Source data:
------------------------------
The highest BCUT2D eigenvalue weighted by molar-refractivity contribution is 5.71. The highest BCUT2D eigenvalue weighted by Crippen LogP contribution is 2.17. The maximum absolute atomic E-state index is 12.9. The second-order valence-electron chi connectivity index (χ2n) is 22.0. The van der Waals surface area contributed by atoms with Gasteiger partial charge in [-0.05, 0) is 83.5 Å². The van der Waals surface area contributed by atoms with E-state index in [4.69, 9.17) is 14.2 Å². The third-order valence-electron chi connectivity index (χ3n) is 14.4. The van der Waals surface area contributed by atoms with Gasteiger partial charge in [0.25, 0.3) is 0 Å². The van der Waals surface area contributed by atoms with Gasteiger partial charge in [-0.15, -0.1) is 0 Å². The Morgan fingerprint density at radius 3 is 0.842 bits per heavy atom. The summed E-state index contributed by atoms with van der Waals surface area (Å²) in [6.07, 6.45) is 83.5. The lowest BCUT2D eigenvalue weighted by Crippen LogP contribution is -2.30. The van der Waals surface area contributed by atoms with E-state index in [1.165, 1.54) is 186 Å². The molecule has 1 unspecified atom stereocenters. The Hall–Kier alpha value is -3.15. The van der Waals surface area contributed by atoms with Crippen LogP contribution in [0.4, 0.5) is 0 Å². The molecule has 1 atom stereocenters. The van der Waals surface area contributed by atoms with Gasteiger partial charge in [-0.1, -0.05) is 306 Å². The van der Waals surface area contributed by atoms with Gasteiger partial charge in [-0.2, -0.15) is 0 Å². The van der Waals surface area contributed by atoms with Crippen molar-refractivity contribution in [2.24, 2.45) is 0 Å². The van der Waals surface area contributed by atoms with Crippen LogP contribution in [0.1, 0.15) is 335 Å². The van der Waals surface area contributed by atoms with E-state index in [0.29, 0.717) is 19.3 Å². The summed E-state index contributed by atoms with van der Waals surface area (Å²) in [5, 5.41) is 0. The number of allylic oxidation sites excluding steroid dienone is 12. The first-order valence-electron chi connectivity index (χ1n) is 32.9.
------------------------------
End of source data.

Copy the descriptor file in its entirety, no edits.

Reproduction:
The highest BCUT2D eigenvalue weighted by molar-refractivity contribution is 5.71. The highest BCUT2D eigenvalue weighted by Crippen LogP contribution is 2.17. The maximum absolute atomic E-state index is 12.9. The second-order valence-electron chi connectivity index (χ2n) is 22.0. The van der Waals surface area contributed by atoms with Gasteiger partial charge in [-0.05, 0) is 83.5 Å². The van der Waals surface area contributed by atoms with E-state index in [4.69, 9.17) is 14.2 Å². The third-order valence-electron chi connectivity index (χ3n) is 14.4. The van der Waals surface area contributed by atoms with Gasteiger partial charge in [0.25, 0.3) is 0 Å². The van der Waals surface area contributed by atoms with Gasteiger partial charge in [-0.15, -0.1) is 0 Å². The Morgan fingerprint density at radius 3 is 0.842 bits per heavy atom. The summed E-state index contributed by atoms with van der Waals surface area (Å²) in [6.07, 6.45) is 83.5. The lowest BCUT2D eigenvalue weighted by Crippen LogP contribution is -2.30. The van der Waals surface area contributed by atoms with E-state index in [1.165, 1.54) is 186 Å². The molecule has 1 unspecified atom stereocenters. The Hall–Kier alpha value is -3.15. The van der Waals surface area contributed by atoms with Crippen LogP contribution in [0.4, 0.5) is 0 Å². The molecule has 1 atom stereocenters. The van der Waals surface area contributed by atoms with Gasteiger partial charge in [-0.1, -0.05) is 306 Å². The van der Waals surface area contributed by atoms with Gasteiger partial charge in [-0.2, -0.15) is 0 Å². The van der Waals surface area contributed by atoms with Crippen molar-refractivity contribution in [2.24, 2.45) is 0 Å². The van der Waals surface area contributed by atoms with Crippen LogP contribution in [0.1, 0.15) is 335 Å². The van der Waals surface area contributed by atoms with E-state index in [0.29, 0.717) is 19.3 Å². The summed E-state index contributed by atoms with van der Waals surface area (Å²) in [5, 5.41) is 0. The number of allylic oxidation sites excluding steroid dienone is 12. The first-order valence-electron chi connectivity index (χ1n) is 32.9.